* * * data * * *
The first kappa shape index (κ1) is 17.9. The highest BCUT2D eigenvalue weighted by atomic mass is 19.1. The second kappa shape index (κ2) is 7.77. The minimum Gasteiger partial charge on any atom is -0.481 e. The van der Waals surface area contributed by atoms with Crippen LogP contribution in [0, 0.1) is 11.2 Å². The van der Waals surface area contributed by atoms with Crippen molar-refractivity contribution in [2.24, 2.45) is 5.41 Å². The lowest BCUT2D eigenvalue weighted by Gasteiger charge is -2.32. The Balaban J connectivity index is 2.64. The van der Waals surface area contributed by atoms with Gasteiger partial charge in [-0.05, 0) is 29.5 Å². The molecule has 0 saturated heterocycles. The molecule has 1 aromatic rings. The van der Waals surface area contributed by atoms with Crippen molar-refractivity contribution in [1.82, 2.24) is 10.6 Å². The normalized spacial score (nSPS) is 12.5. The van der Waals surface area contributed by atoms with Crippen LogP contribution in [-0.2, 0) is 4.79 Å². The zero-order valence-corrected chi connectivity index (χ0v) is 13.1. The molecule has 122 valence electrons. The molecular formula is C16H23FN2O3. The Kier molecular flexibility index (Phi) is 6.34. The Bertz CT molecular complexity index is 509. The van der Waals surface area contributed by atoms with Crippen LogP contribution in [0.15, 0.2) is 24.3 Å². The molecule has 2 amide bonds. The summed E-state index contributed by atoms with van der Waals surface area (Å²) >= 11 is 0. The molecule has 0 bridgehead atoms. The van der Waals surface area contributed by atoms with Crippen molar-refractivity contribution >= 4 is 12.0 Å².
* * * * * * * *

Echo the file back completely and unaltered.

The first kappa shape index (κ1) is 17.9. The highest BCUT2D eigenvalue weighted by atomic mass is 19.1. The second kappa shape index (κ2) is 7.77. The minimum Gasteiger partial charge on any atom is -0.481 e. The van der Waals surface area contributed by atoms with Crippen LogP contribution in [0, 0.1) is 11.2 Å². The van der Waals surface area contributed by atoms with Crippen molar-refractivity contribution in [2.24, 2.45) is 5.41 Å². The lowest BCUT2D eigenvalue weighted by Gasteiger charge is -2.32. The Balaban J connectivity index is 2.64. The van der Waals surface area contributed by atoms with Gasteiger partial charge in [-0.05, 0) is 29.5 Å². The molecule has 0 saturated heterocycles. The molecule has 1 aromatic rings. The van der Waals surface area contributed by atoms with Crippen molar-refractivity contribution in [1.82, 2.24) is 10.6 Å². The normalized spacial score (nSPS) is 12.5. The van der Waals surface area contributed by atoms with Crippen LogP contribution in [-0.2, 0) is 4.79 Å². The zero-order valence-corrected chi connectivity index (χ0v) is 13.1. The molecule has 122 valence electrons. The molecular formula is C16H23FN2O3. The Kier molecular flexibility index (Phi) is 6.34. The Bertz CT molecular complexity index is 509. The van der Waals surface area contributed by atoms with Crippen LogP contribution in [0.15, 0.2) is 24.3 Å². The molecule has 2 amide bonds. The summed E-state index contributed by atoms with van der Waals surface area (Å²) >= 11 is 0. The molecule has 0 bridgehead atoms. The van der Waals surface area contributed by atoms with Crippen molar-refractivity contribution >= 4 is 12.0 Å².